Losing Vaughan, after his composure against Allan Donald and Co, would have been a huge blow to England, whose next Test against South Africa begins on Boxing Day. Of the new caps brought in, Vaughan has most looked the part, though the half-century scored yesterday by Chris Adams showed the latter's desire not to be ignored.
According to the team physio, Dean Conway, the X-rays showed no break to Vaughan's right index finger and providing a CT scan this morning does not show any small fractures, there should be nothing to prevent him from playing in the next Test.
He is unlikely to bat again in the current match here, but that is a precautionary measure. So far in their first innings, England have scored 113 for 2 in response to the combined Eastern Province/Border side's total of 384.
With Adams and the acting captain, Alec Stewart, at the crease, there is plenty of batting to come. The first priority however, will be to reach the follow-on target of 235 with wickets in hand.
Coming in after England's pace bowlers had taken the last five wickets for 53 runs, Butcher failed to survive the first over from Makhaya Ntini and was out for a duck to the last ball before lunch.
For once it was the batsman's error, rather than one by the umpire, that accounted for the left-hander, who sliced a wide half-volley to Carl Bradfield at square gully.
Butcher's figures for this tour do not make pretty reading and in 12 first-class innings, he has made 220 runs at an average of 20. With rain washing out the last session of the day, he may not get the chance to bat again and improve them, unless England are bowled out cheaply or declare behind.
Unlike his opening partner, Maddy has not been granted many chances to shine, and the early departure of Butcher must have seemed like a heaven- sent opportunity. He began well too, punching Tyron Henderson for an off-side four to get off the mark, a shot he repeated soon after off Ntini.
Shot selection is vital for openers, whose errors tend to be exposed by the new ball. While he was there, Maddy looked as if he was choosing well. At least he did until he tried to hook Kruger's first ball, a rash shot which flew off the top-edge to fine leg, where an alert Henderson took a fine running catch.
A willowy 22-year old, Kruger is a yard quicker than Ntini and Maddy was clearly taken by surprise. His decision to hook, while in keeping with his positive attitude in recent matches, may be a decision he'll live to regret.
Indeed the error, that nanosecond of brain activity that says `yes' instead of `no,' could well have cost him a place in the next Test. On tour, getting your foot in the door can be more difficult than staying in the side. If Butcher plays in Durban and gets runs, Maddy will not get another chance this tour.
Pressure is a given condition in any professional sport, though the degrees of it vary. Adams, although not competing for a place as directly as Butcher and Maddy, still has much to prove at the highest level.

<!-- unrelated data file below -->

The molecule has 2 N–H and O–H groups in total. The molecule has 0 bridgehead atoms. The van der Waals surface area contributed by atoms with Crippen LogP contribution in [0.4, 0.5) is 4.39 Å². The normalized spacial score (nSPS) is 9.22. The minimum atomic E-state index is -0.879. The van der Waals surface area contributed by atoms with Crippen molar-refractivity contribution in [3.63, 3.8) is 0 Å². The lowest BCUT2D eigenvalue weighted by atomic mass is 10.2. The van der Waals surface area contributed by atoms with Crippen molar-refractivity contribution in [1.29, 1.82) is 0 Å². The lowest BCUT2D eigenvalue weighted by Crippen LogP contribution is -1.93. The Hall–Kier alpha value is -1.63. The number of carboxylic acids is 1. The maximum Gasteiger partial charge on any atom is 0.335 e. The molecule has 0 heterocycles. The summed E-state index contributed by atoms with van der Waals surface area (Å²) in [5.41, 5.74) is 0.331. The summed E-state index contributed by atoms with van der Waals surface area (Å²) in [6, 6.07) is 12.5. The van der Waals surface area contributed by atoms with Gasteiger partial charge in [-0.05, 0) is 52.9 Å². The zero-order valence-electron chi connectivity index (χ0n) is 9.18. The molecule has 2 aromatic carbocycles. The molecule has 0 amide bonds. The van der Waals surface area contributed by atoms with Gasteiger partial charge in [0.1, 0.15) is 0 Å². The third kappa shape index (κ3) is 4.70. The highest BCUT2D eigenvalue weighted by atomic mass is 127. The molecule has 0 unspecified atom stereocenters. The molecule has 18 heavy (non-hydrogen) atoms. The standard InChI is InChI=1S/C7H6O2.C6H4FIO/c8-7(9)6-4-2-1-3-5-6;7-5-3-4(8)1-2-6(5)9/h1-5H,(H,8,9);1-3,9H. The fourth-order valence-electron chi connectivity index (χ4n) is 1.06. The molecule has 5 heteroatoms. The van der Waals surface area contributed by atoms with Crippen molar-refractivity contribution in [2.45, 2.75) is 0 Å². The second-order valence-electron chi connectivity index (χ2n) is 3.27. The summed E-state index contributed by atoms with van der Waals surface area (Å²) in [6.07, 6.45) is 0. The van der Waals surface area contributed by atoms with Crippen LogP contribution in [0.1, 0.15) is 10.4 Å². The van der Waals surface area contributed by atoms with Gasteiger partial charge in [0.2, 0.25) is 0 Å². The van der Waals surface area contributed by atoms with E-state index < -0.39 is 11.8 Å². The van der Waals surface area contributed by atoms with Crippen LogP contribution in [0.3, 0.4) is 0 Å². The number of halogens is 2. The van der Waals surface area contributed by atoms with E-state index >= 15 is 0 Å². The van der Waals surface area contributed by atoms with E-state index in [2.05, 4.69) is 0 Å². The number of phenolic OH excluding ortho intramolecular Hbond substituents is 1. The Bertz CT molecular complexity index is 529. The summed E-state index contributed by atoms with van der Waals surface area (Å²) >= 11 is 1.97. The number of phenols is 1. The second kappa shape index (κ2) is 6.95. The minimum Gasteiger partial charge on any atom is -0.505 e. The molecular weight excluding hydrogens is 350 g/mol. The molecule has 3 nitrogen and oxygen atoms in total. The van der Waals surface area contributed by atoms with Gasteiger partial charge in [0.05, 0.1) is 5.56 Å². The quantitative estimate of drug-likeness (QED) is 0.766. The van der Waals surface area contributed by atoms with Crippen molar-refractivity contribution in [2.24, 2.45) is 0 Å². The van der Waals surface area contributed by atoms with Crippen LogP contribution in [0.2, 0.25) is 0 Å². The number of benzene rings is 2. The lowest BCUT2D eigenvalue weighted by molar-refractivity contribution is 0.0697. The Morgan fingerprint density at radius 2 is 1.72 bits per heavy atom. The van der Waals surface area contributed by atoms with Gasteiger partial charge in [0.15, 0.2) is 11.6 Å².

In county cricket there is an old saying: "Better to have arse than class." Adams clearly lives by this creed and it would be no exaggeration to say that he chanced his arm. His unbeaten 59, which included 11 fours, veered between ineptitude and glorious strokeplay.
A player who likes to swing his bat, Adams needs to pre-empt his big shots and at times his attempts to put Kruger off hitting a length amounted to little more than slogs to leg, some of which flew over the slip cordon.
There were some fine shots as well, mainly off the back foot past cover's left hand, but if the entertainment was high, his method suggested that he has neither the temperament or the technique to get through the difficult patches.
Hitting your way out of trouble may work in these games, but at Test level it rarely succeeds unless your name is Lance Klusener. Even then, like Ian Botham before him, Klusener is technically adept in defence as well as attack, something Adams has yet to prove.
To date, the best batsmen in the match has been the home side's captain, Piet Strydom. Resuming on his overnight score of 68, Strydom looked a certainty for a hundred when he under-edged a cut off Chris Silverwood onto his stumps for 86.
It was overdue success for Silverwood, who along with his Yorkshire team- mate Darren Gough, was the pick of England's bowlers. In fact when Gavin Hamilton nipped in with the wickets of Henderson and the wicketkeeper, Lulama Masikizana, it looked like being an exclusively White Rose morning.
Fortunately, for those who regard crowing Yorkshiremen as a fate worse than a free holiday in East London, Alex Tudor intervened by taking the last wicket with his first ball of the day. If that was well timed, what followed for Butcher and Maddy was most certainly not.
Second day of four; Combined Eastern Province & Border XI won toss
COMBINED EASTERN PROVINCE/BORDER XI - First Innings
(Overnight: 331 for 5)
*P C Strydom b Silverwood 86
R Peterson c Adams b Gough 42
T Henderson c Read b Hamilton 8
L Masikazana c Adams b Hamilton 6
G Kruger not out 6
M Ntini c Read b Tudor 4
Extras (b4, lb13, w4, nb17) 38
Total (111.1 overs) 384
Fall: 1-29, 2-123, 3-161, 4-241, 5-253, 6-333, 7-351, 8-372, 9-372.
Bowling: Gough 24-7-72-2; Silverwood 29-10-65-1; Tudor 15.1-1-72-3; Hamilton 21-1-61-3; Swann 17-3-79-1; Adams 2-0-8-0; Maddy 3-0-10-0.
ENGLAND - First Innings
M A Butcher c Bradfield b Ntini 0
D L Maddy c Henderson b Kruger 14
C J Adams not out 59
M P Vaughan retd hurt 7
*A J Stewart not out 16
Extras (b11, lb1, nb5) 17
Total (for 2, 28 overs) 113
Fall: 1-2, 2-43.
To bat: G M Hamilton, G P Swann, C M W Read, A J Tudor, D Gough, C E W Silverwood.
Bowling: Ntini 9-1-36-1; Henderson 7-1-19-0; Kruger 6-1-35-1; White 4- 3-1-0; Peterson 2-0-10-0.
Umpires: I Howell and C Schooff.Reuse content